A draft bylaw currently under review will lay out the responsibilities of pet owners and could keep cats from being ‘at large’ in neighbourhoods. (Stock photo)

A draft bylaw currently under review will lay out the responsibilities of pet owners and could keep cats from being ‘at large’ in neighbourhoods. (Stock photo)

Nanaimo city councillors looking at bylaw that would keep cats from roaming neighbourhoods

Draft bylaw lays out provisions for animal welfare, owner duties and city enforcement

A new bylaw, governing pet owners’ responsibilities toward their pets and even how many pets a person can own, is in the works in Nanaimo.

Karen Robertson, deputy city clerk, presented a draft animal responsibility bylaw to Nanaimo city council at a governance and priorities committee meeting Monday, with delegates Alison Cuffley, B.C. SPCA government relations officer, and Leon Davis, Nanaimo and District B.C. SPCA branch manager.

Cuffley and Davis were among the consultants who contributed advice and feedback for the bylaw, patterned after the B.C. SPCA’s bylaws, and includes recommendations that arose from the city’s recent animal control service review. The bylaw covers animal welfare, control, licensing, duties of animal owners, penalties and enforcement and will replace Nanaimo’s existing licensing and control of animals bylaw adopted in 1995.

Under the new bylaw, owners will need to have cats, dogs and rabbits spayed or neutered and have permanent identification in the form of a tattoo or microchip.

Davis said at the meeting that the Nanaimo SPCA’s biggest challenge is cats. Since 2011, the branch has taken in more than 8,700 cats, including 3,500 strays and more than 1,600 unwanted kittens, compared to more than 2,800 dogs over the same period.

B.C. SPCA’s SNIP spaying-neutering program, partly funded by the city to help low-income pet owners and control stray cat populations, has helped lower numbers of unwanted cats since it was started in 2008, Davis said, but its effectiveness has tapered off, leaving hundreds of cats still being dealt with annually by the SPCA and CatNap, which looks after feral cat colonies.

Cats roaming freely can spread disease, Davis said, citing a case of a cat that was brought to the branch when a boy contracted ringworm after the stray was taken into the boy’s home.

“We took the cat in and it took us six weeks, I think, to resolve the ringworm,” Davis said. “I don’t know what it is, but in the province we don’t know anywhere that has ringworm like Nanaimo. It’s a really hard thing for us to treat and deal with.”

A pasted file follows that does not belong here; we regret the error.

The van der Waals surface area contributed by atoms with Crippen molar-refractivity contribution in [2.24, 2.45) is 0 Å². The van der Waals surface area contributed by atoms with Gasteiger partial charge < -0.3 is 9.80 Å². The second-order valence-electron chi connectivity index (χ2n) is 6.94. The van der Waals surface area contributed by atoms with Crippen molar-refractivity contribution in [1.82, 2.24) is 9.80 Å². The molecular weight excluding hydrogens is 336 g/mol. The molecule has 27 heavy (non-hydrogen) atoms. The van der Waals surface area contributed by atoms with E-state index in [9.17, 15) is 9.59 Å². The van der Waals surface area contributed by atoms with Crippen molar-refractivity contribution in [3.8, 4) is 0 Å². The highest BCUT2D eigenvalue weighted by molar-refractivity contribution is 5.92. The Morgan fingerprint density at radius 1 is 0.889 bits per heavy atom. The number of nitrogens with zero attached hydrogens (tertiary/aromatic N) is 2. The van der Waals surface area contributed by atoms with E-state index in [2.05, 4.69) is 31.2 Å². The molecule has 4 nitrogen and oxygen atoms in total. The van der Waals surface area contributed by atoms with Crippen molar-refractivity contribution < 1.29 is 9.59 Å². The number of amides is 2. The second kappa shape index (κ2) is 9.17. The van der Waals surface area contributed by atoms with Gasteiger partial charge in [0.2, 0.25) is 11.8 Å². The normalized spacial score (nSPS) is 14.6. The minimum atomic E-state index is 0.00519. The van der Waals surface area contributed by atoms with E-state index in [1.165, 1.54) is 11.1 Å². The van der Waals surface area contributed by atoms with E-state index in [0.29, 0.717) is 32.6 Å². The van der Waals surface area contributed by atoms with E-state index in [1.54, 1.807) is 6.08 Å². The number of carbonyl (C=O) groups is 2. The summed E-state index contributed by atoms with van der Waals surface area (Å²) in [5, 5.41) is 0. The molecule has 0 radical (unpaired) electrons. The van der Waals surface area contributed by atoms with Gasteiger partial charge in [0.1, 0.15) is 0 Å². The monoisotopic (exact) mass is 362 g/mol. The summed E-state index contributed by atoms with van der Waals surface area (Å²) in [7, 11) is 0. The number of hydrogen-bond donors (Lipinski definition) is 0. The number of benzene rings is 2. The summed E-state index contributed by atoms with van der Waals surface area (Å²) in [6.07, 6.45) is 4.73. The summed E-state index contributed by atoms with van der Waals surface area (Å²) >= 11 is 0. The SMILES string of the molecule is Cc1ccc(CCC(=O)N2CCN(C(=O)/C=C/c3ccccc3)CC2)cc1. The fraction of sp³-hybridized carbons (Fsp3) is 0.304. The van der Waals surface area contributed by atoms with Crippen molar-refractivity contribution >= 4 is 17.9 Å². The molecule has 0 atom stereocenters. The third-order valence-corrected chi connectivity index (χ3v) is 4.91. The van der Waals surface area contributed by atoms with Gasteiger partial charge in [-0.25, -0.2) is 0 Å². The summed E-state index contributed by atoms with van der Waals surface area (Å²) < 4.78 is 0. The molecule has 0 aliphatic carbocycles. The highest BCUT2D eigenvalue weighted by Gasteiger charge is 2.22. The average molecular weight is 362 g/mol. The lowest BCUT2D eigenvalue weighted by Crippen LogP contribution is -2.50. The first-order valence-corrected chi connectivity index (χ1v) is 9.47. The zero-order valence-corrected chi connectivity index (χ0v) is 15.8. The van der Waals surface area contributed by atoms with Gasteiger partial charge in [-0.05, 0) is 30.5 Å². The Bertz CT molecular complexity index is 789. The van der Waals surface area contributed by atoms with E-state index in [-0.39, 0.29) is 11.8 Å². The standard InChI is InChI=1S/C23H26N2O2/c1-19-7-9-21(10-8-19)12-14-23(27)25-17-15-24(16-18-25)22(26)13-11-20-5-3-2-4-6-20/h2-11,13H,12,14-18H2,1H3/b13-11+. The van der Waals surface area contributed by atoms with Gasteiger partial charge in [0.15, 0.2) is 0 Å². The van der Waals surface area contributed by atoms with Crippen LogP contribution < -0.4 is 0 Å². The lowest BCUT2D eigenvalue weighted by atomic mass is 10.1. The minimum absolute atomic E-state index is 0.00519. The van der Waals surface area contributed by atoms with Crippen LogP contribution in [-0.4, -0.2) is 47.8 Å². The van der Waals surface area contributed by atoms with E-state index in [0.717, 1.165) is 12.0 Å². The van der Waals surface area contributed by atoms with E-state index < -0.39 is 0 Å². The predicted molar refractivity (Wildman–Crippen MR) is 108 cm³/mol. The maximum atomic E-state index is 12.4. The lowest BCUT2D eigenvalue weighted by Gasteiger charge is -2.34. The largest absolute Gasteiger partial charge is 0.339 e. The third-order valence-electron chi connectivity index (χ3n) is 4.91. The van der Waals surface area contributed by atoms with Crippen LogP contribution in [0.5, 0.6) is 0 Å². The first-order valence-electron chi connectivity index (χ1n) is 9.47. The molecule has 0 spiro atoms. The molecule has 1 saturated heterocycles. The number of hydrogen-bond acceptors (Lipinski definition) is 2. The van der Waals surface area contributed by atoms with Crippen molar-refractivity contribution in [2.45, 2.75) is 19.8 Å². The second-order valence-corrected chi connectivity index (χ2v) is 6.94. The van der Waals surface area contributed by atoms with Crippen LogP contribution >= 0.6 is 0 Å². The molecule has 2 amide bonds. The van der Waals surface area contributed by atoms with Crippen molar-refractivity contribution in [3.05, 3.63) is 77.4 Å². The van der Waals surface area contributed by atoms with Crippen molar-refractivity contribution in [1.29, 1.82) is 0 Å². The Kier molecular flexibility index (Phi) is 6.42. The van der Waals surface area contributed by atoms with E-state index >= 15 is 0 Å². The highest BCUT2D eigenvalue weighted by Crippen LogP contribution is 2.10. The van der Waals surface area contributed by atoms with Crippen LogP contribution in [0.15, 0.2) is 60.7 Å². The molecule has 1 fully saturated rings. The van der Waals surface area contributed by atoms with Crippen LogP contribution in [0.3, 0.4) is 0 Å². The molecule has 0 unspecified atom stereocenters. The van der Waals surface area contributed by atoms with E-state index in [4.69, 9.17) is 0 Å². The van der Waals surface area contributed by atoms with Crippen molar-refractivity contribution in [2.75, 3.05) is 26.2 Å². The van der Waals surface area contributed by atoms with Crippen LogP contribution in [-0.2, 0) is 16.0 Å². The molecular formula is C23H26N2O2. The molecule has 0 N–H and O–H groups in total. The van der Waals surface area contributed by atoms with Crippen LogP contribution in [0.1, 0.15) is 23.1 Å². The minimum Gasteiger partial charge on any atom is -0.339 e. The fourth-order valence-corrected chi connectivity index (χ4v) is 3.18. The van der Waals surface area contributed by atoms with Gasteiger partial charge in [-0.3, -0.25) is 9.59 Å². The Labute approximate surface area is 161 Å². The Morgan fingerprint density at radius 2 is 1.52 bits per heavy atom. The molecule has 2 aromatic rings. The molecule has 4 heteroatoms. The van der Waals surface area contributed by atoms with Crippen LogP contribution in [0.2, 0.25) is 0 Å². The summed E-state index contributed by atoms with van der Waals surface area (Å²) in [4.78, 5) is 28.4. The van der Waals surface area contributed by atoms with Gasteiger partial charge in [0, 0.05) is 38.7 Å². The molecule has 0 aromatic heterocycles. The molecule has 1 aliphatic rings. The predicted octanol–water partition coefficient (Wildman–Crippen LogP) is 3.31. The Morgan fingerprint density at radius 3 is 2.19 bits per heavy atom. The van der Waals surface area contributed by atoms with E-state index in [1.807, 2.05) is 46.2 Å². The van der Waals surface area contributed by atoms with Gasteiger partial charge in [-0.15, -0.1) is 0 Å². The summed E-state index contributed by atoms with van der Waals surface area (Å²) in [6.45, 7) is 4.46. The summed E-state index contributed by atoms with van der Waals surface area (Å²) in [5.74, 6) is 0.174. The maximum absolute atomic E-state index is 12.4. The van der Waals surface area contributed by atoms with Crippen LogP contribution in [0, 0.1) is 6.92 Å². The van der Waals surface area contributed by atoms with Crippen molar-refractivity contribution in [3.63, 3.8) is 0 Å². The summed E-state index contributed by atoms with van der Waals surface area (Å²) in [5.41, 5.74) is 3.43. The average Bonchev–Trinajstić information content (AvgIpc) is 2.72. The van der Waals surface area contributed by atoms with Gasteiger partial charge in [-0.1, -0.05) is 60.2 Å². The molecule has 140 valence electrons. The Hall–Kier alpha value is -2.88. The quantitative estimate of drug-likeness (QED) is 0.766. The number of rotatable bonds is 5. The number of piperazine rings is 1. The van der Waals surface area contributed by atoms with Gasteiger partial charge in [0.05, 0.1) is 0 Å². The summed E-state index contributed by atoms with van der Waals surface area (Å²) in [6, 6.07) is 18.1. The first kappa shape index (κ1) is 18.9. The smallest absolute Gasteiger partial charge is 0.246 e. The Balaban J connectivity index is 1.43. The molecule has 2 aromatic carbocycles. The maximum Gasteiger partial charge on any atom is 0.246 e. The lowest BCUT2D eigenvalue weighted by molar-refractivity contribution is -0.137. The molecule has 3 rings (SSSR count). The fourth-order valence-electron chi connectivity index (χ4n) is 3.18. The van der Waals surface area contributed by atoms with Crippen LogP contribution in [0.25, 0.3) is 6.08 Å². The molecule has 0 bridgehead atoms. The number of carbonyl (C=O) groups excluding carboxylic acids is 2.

One recommendation for the bylaw is a prohibition against cats at large, meaning owners would have to keep cats indoors or on a leash outdoors to keep cats from roaming to prevent them from being injured by other cats and dogs or even eaten by wildlife, injured or killed in traffic, exposed to contagious disease and parasites and extreme weather, poisoned, stolen or harmed through animal cruelty.

Roaming cats, Robertson said, also cause problems by digging in gardens, spraying to mark territory and preying on songbirds.

“This was a particular concern expressed by a couple of councillors and it’s also been the subject of a number of complaints by Nanaimo citizens,” she said. “North Cowichan, Duncan, Victoria and Esquimalt bylaws, which were primarily used as examples, all prohibit cats from being at large.”

READ ALSO: Consultant recommending extensive renovations to City of Nanaimo’s pound

Pet hoarding is another problem the SPCA encounters. There is currently no upper limit in Nanaimo on how many animals can be kept in a home. Davis said he likes a provision in the draft bylaw that will impose a limit of six companion animals, including no more than four dogs over the age of 16 weeks and no more than five cats over the age of 12 weeks. It also recommends a per-household limit of four small animals, such as hamsters, gerbils, guinea pigs and small birds. Exemptions will be made for people temporarily fostering dogs and cats.

“I’ve attended properties that have had over 100 cats,” Davis said. “[Two summers ago] a whole lot of illegal venomous spiders had been brought into the country and the same property also had hundreds of illegal Dubai cockroaches, hundreds and hundreds of them, and they grew and they grew because they were a seizure so we have to wait until the appeal process goes through and these cockroaches were multiplying and growing and it was unpleasant.”